Recent ONS studies suggest that the pandemic has had a massive impact on working parents. But it should come as no surprise that women spent more time on childcare than men, alongside working from home and home-schooling.
9 out of 10 mums surveyed by the ONS stated that their mental health had suffered due to difficulties balancing working from home and caring for their children during lockdown. Furthermore, it is still the case that women are more likely to take a cut in hours and pay to balance parenting and working. This doesn’t mean that there aren’t stay-at-home dads or fathers who go part-time to do the school run – but overwhelmingly, this is still expected to be the domain of mum. Consequently, more parents are willing to speak up about their everyday challenges and I, for one, am here for it.
As a working mum of a temperamental six-year-old and a high-maintenance two-year-old, I am unafraid to own up to my fair share of breakdowns and tantrums (arguably worse than my kids) due to the societal pressures of balancing motherhood and a career.
Sometimes, coming home from work to screaming kids demanding continuous episodes of Peppa Pig and 500 snacks is unbearable.
Regardless of how stressed out we may feel, there’s a high expectation that parents should work long hours and juggle home life with ease and without complaints. In addition to the endless household duties and relationships that need maintaining – balancing work, life and kids can be incredibly challenging.
Despite the demands, us mothers recognise the importance of giving everything we have into parenting – after all, we chose to bring them into this world! On the contrary, being productive at work and feeling mentally healthy is also extremely crucial.
The first step to coping is understanding that it is MORE than OK to admit you are struggling. It is more than OK to vocalise that you’re overwhelmed (and want to lock yourself in a cupboard away from your ever-demanding family). And it’s certainly OK to reach out and ask for help.
Through 6 years of teaching myself to find sanity in the madness, I have collated 8 of my best tips for adopting a positive mindset, efficiently organising your duties and taking care of your children guilt-free.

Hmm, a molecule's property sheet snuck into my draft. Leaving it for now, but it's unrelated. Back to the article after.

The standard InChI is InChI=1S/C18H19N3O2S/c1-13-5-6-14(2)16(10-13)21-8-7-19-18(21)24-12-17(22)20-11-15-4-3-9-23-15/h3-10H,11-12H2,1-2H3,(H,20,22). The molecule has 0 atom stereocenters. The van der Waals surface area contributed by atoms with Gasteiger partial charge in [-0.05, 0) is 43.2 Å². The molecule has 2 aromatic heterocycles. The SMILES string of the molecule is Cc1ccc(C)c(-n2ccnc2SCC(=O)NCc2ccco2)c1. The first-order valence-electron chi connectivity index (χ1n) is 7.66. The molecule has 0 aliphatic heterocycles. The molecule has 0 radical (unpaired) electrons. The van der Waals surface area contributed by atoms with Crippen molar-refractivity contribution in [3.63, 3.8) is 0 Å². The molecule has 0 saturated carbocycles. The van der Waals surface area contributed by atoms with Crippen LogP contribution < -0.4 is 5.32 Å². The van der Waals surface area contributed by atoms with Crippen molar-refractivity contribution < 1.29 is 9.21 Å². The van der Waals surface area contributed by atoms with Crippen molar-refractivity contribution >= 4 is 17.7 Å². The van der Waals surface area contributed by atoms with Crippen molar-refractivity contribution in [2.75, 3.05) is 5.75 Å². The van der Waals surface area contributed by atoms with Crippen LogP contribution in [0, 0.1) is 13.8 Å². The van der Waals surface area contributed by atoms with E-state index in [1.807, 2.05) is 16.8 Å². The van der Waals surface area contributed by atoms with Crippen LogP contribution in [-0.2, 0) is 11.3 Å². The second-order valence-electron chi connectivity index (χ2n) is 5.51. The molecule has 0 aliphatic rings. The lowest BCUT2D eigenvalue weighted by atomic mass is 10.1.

- ROUTINE, ROUTINE, ROUTINE
It’s cliche but done correctly – implementing routine into your and your family’s lives is massively effective. Not only is it psychologically proven that children thrive and behave better following a set routine, but settling into a routine also helps you stay organised. The less organised and unstructured your home and work tasks are, the harder it is to manage – resulting in even more spiraling and breakdowns. For the sake of your mental health and your kids wellbeing, set aside some time to plan meals, cleaning schedules, school runs, self-care activities and playtimes. And finally – set a consistent, early bedtime for your children, trust me – you’ll appreciate the quiet downtime to help you distress!
- Get organised and save valuable family time
When the kids need to be in childcare for 8am and work begins at 9am, it often feels like there isn’t enough time in a day to physically get anything done. Wasting time on life admin also eats into precious time that could be spent with family. Personally, I find the following organisational methods to be incredibly useful:
– Invest in a slow cooker: the easiest, time-efficient way to get dinner on the table once the family is home. Chuck a couple of ingredients in, keep it cooking on a low setting all day and come home to the smell of hearty food!
– Lists, lists and more lists: my phone’s note section is littered with lists and reminders of all types. Whether it’s a list of outstanding admin duties, or a list of birthday presents you need to buy – having this feature easily accessible helps to declutter your mind.
– Utilise Apps: technology provides us with an impeccable range of apps to help in every situation possible. I use a variety of apps to organise my finances and monthly budgets, household chores and work tasks.
– Online shopping: the ability to order food and necessities through a click of a button has never been so advantageous. Having an online account to complete your weekly food shop cuts out an immense amount of time (and stops you from spending money on useless bargains scattered around the shop!)